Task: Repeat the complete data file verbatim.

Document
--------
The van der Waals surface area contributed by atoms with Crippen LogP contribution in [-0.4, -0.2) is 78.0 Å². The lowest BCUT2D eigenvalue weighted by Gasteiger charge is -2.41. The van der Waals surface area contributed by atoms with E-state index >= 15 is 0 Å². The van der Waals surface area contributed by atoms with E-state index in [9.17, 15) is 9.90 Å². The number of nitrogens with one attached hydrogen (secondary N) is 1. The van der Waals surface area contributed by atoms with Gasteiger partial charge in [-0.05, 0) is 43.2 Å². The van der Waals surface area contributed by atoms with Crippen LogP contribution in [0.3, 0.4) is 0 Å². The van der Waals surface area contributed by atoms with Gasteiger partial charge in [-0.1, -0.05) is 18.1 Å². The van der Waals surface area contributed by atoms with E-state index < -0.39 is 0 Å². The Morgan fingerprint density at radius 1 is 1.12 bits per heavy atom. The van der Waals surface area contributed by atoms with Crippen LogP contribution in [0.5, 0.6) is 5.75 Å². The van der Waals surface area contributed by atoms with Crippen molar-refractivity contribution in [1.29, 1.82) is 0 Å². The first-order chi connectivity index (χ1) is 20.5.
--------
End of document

The van der Waals surface area contributed by atoms with Crippen LogP contribution in [-0.4, -0.2) is 78.0 Å². The lowest BCUT2D eigenvalue weighted by Gasteiger charge is -2.41. The van der Waals surface area contributed by atoms with E-state index >= 15 is 0 Å². The van der Waals surface area contributed by atoms with E-state index in [9.17, 15) is 9.90 Å². The number of nitrogens with one attached hydrogen (secondary N) is 1. The van der Waals surface area contributed by atoms with Gasteiger partial charge in [-0.05, 0) is 43.2 Å². The van der Waals surface area contributed by atoms with Crippen LogP contribution in [0.3, 0.4) is 0 Å². The van der Waals surface area contributed by atoms with Gasteiger partial charge in [-0.1, -0.05) is 18.1 Å². The van der Waals surface area contributed by atoms with E-state index < -0.39 is 0 Å². The Morgan fingerprint density at radius 1 is 1.12 bits per heavy atom. The van der Waals surface area contributed by atoms with Crippen LogP contribution in [0.5, 0.6) is 5.75 Å². The van der Waals surface area contributed by atoms with Crippen molar-refractivity contribution in [1.29, 1.82) is 0 Å². The first-order chi connectivity index (χ1) is 20.5.